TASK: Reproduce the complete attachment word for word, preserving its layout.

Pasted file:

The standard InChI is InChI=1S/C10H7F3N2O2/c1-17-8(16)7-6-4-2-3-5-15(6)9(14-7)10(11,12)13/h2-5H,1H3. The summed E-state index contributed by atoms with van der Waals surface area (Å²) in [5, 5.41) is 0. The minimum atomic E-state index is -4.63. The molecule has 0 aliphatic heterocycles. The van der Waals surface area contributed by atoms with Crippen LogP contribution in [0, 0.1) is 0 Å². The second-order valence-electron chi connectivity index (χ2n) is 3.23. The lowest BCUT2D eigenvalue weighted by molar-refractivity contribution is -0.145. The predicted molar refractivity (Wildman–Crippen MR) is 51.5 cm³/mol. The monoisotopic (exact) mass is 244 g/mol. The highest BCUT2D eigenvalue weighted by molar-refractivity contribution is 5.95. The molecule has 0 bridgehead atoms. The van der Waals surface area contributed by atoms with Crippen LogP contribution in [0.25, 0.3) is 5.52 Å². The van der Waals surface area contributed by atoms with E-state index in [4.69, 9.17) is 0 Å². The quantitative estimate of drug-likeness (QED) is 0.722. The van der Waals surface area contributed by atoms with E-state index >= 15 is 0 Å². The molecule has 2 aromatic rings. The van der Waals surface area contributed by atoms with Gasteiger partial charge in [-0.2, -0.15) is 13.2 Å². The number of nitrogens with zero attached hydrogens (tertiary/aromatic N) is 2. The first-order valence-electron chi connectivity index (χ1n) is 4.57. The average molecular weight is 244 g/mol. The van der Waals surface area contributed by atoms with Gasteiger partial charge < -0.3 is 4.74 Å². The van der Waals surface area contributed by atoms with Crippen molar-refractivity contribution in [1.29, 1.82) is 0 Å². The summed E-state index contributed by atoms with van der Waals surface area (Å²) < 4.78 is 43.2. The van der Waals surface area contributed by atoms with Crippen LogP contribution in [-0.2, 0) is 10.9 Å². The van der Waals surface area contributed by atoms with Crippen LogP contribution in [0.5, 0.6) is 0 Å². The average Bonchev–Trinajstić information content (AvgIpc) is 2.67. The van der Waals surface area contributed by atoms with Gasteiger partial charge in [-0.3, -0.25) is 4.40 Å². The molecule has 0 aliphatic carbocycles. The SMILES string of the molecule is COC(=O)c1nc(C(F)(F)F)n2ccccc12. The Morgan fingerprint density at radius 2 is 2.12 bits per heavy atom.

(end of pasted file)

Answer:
The standard InChI is InChI=1S/C10H7F3N2O2/c1-17-8(16)7-6-4-2-3-5-15(6)9(14-7)10(11,12)13/h2-5H,1H3. The summed E-state index contributed by atoms with van der Waals surface area (Å²) in [5, 5.41) is 0. The minimum atomic E-state index is -4.63. The molecule has 0 aliphatic heterocycles. The van der Waals surface area contributed by atoms with Crippen LogP contribution in [0, 0.1) is 0 Å². The second-order valence-electron chi connectivity index (χ2n) is 3.23. The lowest BCUT2D eigenvalue weighted by molar-refractivity contribution is -0.145. The predicted molar refractivity (Wildman–Crippen MR) is 51.5 cm³/mol. The monoisotopic (exact) mass is 244 g/mol. The highest BCUT2D eigenvalue weighted by molar-refractivity contribution is 5.95. The molecule has 0 bridgehead atoms. The van der Waals surface area contributed by atoms with Crippen LogP contribution in [0.25, 0.3) is 5.52 Å². The van der Waals surface area contributed by atoms with E-state index in [4.69, 9.17) is 0 Å². The quantitative estimate of drug-likeness (QED) is 0.722. The van der Waals surface area contributed by atoms with E-state index >= 15 is 0 Å². The molecule has 2 aromatic rings. The van der Waals surface area contributed by atoms with Gasteiger partial charge in [-0.2, -0.15) is 13.2 Å². The number of nitrogens with zero attached hydrogens (tertiary/aromatic N) is 2. The first-order valence-electron chi connectivity index (χ1n) is 4.57. The average molecular weight is 244 g/mol. The van der Waals surface area contributed by atoms with Gasteiger partial charge < -0.3 is 4.74 Å². The van der Waals surface area contributed by atoms with Crippen molar-refractivity contribution in [1.29, 1.82) is 0 Å². The summed E-state index contributed by atoms with van der Waals surface area (Å²) < 4.78 is 43.2. The van der Waals surface area contributed by atoms with Crippen LogP contribution in [-0.2, 0) is 10.9 Å². The van der Waals surface area contributed by atoms with Crippen LogP contribution in [0.5, 0.6) is 0 Å². The average Bonchev–Trinajstić information content (AvgIpc) is 2.67. The van der Waals surface area contributed by atoms with Gasteiger partial charge in [-0.3, -0.25) is 4.40 Å². The molecule has 0 aliphatic carbocycles. The SMILES string of the molecule is COC(=O)c1nc(C(F)(F)F)n2ccccc12. The Morgan fingerprint density at radius 2 is 2.12 bits per heavy atom.